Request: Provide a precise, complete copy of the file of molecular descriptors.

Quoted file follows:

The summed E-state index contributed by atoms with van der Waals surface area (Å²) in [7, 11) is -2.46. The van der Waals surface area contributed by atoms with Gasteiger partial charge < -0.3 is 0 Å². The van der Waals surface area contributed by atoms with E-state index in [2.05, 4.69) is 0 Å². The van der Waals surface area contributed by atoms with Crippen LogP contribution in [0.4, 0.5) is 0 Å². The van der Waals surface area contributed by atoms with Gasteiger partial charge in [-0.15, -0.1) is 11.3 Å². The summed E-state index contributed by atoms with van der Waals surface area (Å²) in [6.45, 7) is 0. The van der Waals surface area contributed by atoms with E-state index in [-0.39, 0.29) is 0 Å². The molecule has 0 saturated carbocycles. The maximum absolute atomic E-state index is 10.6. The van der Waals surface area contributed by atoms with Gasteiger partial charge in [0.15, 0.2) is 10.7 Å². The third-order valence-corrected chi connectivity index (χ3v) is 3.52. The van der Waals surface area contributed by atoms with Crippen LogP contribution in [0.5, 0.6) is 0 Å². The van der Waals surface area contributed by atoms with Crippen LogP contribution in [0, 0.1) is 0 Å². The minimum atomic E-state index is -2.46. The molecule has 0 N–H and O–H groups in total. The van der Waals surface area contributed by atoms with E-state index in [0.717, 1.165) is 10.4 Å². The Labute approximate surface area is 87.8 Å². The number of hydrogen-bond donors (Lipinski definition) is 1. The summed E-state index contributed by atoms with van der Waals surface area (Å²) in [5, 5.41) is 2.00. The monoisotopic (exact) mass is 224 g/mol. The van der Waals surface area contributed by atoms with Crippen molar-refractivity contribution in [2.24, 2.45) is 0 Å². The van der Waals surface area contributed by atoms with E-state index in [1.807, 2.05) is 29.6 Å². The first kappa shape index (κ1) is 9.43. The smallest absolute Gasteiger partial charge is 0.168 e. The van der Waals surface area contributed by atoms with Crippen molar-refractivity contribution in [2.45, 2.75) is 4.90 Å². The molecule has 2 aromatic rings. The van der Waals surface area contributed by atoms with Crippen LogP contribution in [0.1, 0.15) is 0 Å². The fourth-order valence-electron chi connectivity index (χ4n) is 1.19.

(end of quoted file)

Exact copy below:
The summed E-state index contributed by atoms with van der Waals surface area (Å²) in [7, 11) is -2.46. The van der Waals surface area contributed by atoms with Gasteiger partial charge < -0.3 is 0 Å². The van der Waals surface area contributed by atoms with E-state index in [2.05, 4.69) is 0 Å². The van der Waals surface area contributed by atoms with Crippen LogP contribution in [0.4, 0.5) is 0 Å². The van der Waals surface area contributed by atoms with Gasteiger partial charge in [-0.15, -0.1) is 11.3 Å². The summed E-state index contributed by atoms with van der Waals surface area (Å²) in [6.45, 7) is 0. The van der Waals surface area contributed by atoms with E-state index in [-0.39, 0.29) is 0 Å². The molecule has 0 saturated carbocycles. The maximum absolute atomic E-state index is 10.6. The van der Waals surface area contributed by atoms with Gasteiger partial charge in [0.15, 0.2) is 10.7 Å². The third-order valence-corrected chi connectivity index (χ3v) is 3.52. The van der Waals surface area contributed by atoms with Crippen LogP contribution in [0.5, 0.6) is 0 Å². The van der Waals surface area contributed by atoms with Crippen LogP contribution in [0, 0.1) is 0 Å². The minimum atomic E-state index is -2.46. The molecule has 0 N–H and O–H groups in total. The van der Waals surface area contributed by atoms with E-state index in [0.717, 1.165) is 10.4 Å². The Labute approximate surface area is 87.8 Å². The number of hydrogen-bond donors (Lipinski definition) is 1. The summed E-state index contributed by atoms with van der Waals surface area (Å²) in [5, 5.41) is 2.00. The monoisotopic (exact) mass is 224 g/mol. The van der Waals surface area contributed by atoms with Crippen molar-refractivity contribution in [2.24, 2.45) is 0 Å². The van der Waals surface area contributed by atoms with E-state index in [1.807, 2.05) is 29.6 Å². The first kappa shape index (κ1) is 9.43. The smallest absolute Gasteiger partial charge is 0.168 e. The van der Waals surface area contributed by atoms with Crippen molar-refractivity contribution in [2.45, 2.75) is 4.90 Å². The molecule has 2 aromatic rings. The van der Waals surface area contributed by atoms with Crippen LogP contribution in [0.1, 0.15) is 0 Å². The fourth-order valence-electron chi connectivity index (χ4n) is 1.19.